I'm constantly running into the problem of having an abstract class that does all the heavy lifting and then I have a lot of polymorphic classes that customize the abstract to a specific need. The abstract generally needs a lot of parameters, so they all have to be passed from all polymorphic classes

public class FooComplex : AbstractFoo {
    public FooComplex(IBarAwesome awesome, IBarCool cool, ...) : base(IBarAwesome awesome, IBarCool cool, ...) { }
    ...a lot of overriding abstracts
}

public class FooSimple : AbstractFoo
{
    public FooSimple(IBarAwesome awesome, IBarCool cool, ...) : base(IBarAwesome awesome, IBarCool cool, ...) { }
    ...little bit of overriding abstracts
}

public class AbstractFoo
{
    public AbstractFoo(IBarAwesome awesome, IBarCool cool, ...)
    ...heavy lifting
}

Is there anything I can do to not pass all these things, but be able to unit test them? I've always been taught that doing

var awesome = container.Resolve<IBarAwesome>();

In like say the constructor is bad practice.

The reason I would like to find a solution to this, is it makes it harder and hard to pass anything new into the abstract class as I have to copy and pass the same parameters into many polymorphic subclasses.

  • 1
    If you expect these parameters to change over time, one solution is to put them in an AbstractFooParameters class, that the concrete classes pass as a single parameter. Not sure if that's what you were looking for though. – C.Evenhuis Apr 18 at 18:07
  • would that be able to be used with a DI? – Ian Overton Apr 18 at 18:11
  • I don't know autofac but it should work with constructor injection, just like with any other constructor parameter. – C.Evenhuis Apr 18 at 18:22
  • I actually like this solution can you post it as an answer? – Ian Overton Apr 18 at 18:50
  • @IanOverton, I agree that C.Evenhuis solution was my initial thought on how to solve this issue, however the implementation depends very much on the context of these parameters, and what you're trying to achieve – mrdnk Apr 18 at 19:45

I believe this is similar to what @C.Evenhuis mentioned in the comments by abstracting your constructor parameters into a common interface so they can be passed as single constructor parameter as well as being easily tested.

Concrete Classes:

public class FooComplex : AbstractFoo
{
    public FooComplex(ComplexParam complexParam) : base(complexParam)
    {}
}

public class FooSimple : AbstractFoo
{
    public FooSimple(SimpleParam simpleParam) : base(simpleParam)
    {}
}

Single Generic Concrete Class (Optional)

With this class, you could pass any type into the constructor which inherits IParams and potentially remove the need for FooComplex and FooSimple.

public class Foo<T> : AbstractFoo where T : IParam
{
    public Foo(T param) : base(param)
    { }
}

Base Abstract Class:

public abstract class AbstractFoo
{
 protected AbstractFoo(IParam parameter) { }
}

Interfaces:

public interface IBarCool : IBar
{}

public interface IBarAwesome : IBar
{}

public interface IBar
{}

public interface IParam
{
    IEnumerable<IBar> Param { get; }
}

Reusable Concrete Parameters:

I personally don't like this method below because of the repetition but I suppose if each of the classes have their own separate implementation then it's okay. Another option would be to just have a class called ParameterHolder and two instances of the class named appropriately e.g. var complex = new ParameterHolder() and pass to the Generic Foo<T>.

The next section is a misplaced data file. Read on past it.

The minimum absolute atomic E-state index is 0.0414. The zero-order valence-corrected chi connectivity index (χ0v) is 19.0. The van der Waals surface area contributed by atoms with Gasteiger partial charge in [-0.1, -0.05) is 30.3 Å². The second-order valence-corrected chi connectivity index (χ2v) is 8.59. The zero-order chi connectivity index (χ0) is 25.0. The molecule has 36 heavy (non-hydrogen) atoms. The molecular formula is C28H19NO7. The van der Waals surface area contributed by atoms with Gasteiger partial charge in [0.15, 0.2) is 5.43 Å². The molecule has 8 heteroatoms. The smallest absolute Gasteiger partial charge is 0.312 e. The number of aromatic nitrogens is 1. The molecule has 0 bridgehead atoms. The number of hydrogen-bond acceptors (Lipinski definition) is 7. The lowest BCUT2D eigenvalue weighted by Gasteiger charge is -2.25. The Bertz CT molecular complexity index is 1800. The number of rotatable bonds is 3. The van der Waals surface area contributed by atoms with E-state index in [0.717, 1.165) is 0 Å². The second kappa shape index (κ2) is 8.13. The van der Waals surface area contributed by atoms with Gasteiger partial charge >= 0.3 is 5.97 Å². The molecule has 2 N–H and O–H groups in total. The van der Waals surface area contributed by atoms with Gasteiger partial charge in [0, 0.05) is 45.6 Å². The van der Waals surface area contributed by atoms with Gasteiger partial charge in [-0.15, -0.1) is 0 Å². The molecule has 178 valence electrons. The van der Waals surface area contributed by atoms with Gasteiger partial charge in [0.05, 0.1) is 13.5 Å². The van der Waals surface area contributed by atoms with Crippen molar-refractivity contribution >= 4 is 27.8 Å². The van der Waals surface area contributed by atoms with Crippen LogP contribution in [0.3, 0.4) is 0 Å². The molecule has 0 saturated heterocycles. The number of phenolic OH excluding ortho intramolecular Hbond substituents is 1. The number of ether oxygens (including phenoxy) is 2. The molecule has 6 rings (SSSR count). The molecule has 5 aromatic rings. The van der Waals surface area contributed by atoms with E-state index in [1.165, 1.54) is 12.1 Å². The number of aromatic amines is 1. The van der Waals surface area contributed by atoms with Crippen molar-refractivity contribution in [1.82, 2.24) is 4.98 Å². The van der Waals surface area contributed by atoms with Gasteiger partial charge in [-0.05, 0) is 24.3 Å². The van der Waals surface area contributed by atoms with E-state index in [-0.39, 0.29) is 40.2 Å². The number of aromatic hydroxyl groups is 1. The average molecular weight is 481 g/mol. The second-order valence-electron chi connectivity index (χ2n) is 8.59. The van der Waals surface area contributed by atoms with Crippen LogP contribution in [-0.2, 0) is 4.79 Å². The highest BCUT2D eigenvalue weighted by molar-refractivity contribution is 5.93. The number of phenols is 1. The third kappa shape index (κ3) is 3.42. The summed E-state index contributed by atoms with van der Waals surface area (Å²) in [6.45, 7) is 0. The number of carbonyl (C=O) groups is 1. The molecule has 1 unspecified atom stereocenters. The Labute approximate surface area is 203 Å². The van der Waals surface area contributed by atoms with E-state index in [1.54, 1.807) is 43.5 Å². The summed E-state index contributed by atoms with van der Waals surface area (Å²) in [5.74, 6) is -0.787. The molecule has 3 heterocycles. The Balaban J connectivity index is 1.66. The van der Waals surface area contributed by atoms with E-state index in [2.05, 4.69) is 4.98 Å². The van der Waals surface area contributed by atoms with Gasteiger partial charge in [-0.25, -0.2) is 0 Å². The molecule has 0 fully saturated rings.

public class ComplexParam : IParam
{
    public IEnumerable<IBar> Param { get; }

    public ComplexParam(IEnumerable<IBar> complexParam)
    {
        Param = complexParam;
    }
}

public class SimpleParam : IParam
{
    public IEnumerable<IBar> Param { get; }

    public SimpleParam(IEnumerable<IBar> simpleParam)
    {
        Param = simpleParam;
    }
}
  • 2
    From a "solving this with Autofac" perspective, Autofac supports the "aggregate service" pattern, allowing you to define an interface where the required parameters are properties on the interface. Autofac will dynamically generate the concrete implementation of the interface and populate the properties for you. See the docs for an example. – Travis Illig Apr 19 at 15:17
  • @TravisIllig Not had the pleasure of using Autofac. Just going through the doc's now...pretty impressive. – Kitson88 Apr 19 at 15:31
  • the param list is the same in both classes not a dynamic list. it's jus tthe details the class are different. What Travis said is interesting I'll have to try that. It will make it so I don't need to have a concrete class to accomplish what I'm wanting to do. – Ian Overton Apr 19 at 16:10
  • +1 Even though I didn't need this kind of solution for this problem its definitely an awesome one and I'll have to find places to use it. – Ian Overton Apr 20 at 18:04
up vote 0 down vote accepted

All that needs to happen is:

public interface IAbstractParams
{
   IBarAwesome awesome { get; } 
   IBarCool cool { get; }
   ... 
}

public class FooComplex : AbstractFoo 
{
    public FooComplex(IAbstractParams params) : base(params) { }
    ...a lot of overriding abstracts
}

public class FooSimple : AbstractFoo
{
    public FooSimple(IAbstractParams params) : base(params) { }
    ...little bit of overriding abstracts
}

public class AbstractFoo
{
    protected readonly IBarAwesome _awesome;
    protected readonly IBarCool _cool;

    public AbstractFoo(IAbstractParams params)
    {
     _awesome = params.awesome;
     _cool = params.cool;
    }

    ...heavy lifting
}

then you need to add the nuget package Autofac.Extras.AggregateService and add this line to your builder:

builder.RegisterAggregateService<IAbstractParams>();

Thank you to @Travis Illig and @C.Evenhuis for helping me come up with this solution.

For more complex solutions to this same problem please look at @Kitson88

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